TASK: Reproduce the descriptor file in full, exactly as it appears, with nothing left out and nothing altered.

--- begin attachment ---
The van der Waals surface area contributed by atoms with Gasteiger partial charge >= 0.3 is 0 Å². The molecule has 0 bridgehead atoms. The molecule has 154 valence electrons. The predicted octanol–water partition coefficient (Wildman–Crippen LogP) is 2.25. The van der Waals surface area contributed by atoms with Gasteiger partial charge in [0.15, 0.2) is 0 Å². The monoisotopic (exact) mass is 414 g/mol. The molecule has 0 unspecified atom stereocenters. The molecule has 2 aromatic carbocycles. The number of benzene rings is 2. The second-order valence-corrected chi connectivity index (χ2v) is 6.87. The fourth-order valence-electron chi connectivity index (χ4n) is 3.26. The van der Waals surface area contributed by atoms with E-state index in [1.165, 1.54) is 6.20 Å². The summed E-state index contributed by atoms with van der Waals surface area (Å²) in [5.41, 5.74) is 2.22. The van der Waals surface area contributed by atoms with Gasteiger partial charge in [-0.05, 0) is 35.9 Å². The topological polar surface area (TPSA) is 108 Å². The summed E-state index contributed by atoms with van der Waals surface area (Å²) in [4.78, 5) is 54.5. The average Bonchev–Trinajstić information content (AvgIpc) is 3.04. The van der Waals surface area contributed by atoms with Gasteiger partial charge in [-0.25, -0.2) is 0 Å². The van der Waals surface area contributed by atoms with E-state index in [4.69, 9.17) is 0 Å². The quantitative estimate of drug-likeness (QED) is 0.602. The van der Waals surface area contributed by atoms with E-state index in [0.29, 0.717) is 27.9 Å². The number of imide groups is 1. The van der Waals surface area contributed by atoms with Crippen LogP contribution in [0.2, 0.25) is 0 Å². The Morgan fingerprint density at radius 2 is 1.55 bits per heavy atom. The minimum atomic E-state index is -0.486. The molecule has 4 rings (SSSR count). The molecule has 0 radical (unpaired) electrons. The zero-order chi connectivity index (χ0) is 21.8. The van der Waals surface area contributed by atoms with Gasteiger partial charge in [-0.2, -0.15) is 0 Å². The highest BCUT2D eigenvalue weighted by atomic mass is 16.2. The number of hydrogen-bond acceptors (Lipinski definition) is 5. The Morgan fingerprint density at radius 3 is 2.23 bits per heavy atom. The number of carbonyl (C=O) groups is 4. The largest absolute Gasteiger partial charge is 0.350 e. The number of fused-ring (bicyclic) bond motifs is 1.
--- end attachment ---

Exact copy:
The van der Waals surface area contributed by atoms with Gasteiger partial charge >= 0.3 is 0 Å². The molecule has 0 bridgehead atoms. The molecule has 154 valence electrons. The predicted octanol–water partition coefficient (Wildman–Crippen LogP) is 2.25. The van der Waals surface area contributed by atoms with Gasteiger partial charge in [0.15, 0.2) is 0 Å². The monoisotopic (exact) mass is 414 g/mol. The molecule has 0 unspecified atom stereocenters. The molecule has 2 aromatic carbocycles. The number of benzene rings is 2. The second-order valence-corrected chi connectivity index (χ2v) is 6.87. The fourth-order valence-electron chi connectivity index (χ4n) is 3.26. The van der Waals surface area contributed by atoms with E-state index in [1.165, 1.54) is 6.20 Å². The summed E-state index contributed by atoms with van der Waals surface area (Å²) in [5.41, 5.74) is 2.22. The van der Waals surface area contributed by atoms with Gasteiger partial charge in [-0.05, 0) is 35.9 Å². The topological polar surface area (TPSA) is 108 Å². The summed E-state index contributed by atoms with van der Waals surface area (Å²) in [4.78, 5) is 54.5. The average Bonchev–Trinajstić information content (AvgIpc) is 3.04. The van der Waals surface area contributed by atoms with Gasteiger partial charge in [-0.25, -0.2) is 0 Å². The van der Waals surface area contributed by atoms with E-state index in [4.69, 9.17) is 0 Å². The quantitative estimate of drug-likeness (QED) is 0.602. The van der Waals surface area contributed by atoms with E-state index in [0.29, 0.717) is 27.9 Å². The number of imide groups is 1. The van der Waals surface area contributed by atoms with Crippen LogP contribution in [0.2, 0.25) is 0 Å². The Morgan fingerprint density at radius 2 is 1.55 bits per heavy atom. The minimum atomic E-state index is -0.486. The molecule has 4 rings (SSSR count). The molecule has 0 radical (unpaired) electrons. The zero-order chi connectivity index (χ0) is 21.8. The van der Waals surface area contributed by atoms with Gasteiger partial charge in [-0.2, -0.15) is 0 Å². The highest BCUT2D eigenvalue weighted by atomic mass is 16.2. The number of hydrogen-bond acceptors (Lipinski definition) is 5. The Morgan fingerprint density at radius 3 is 2.23 bits per heavy atom. The number of carbonyl (C=O) groups is 4. The largest absolute Gasteiger partial charge is 0.350 e. The number of fused-ring (bicyclic) bond motifs is 1.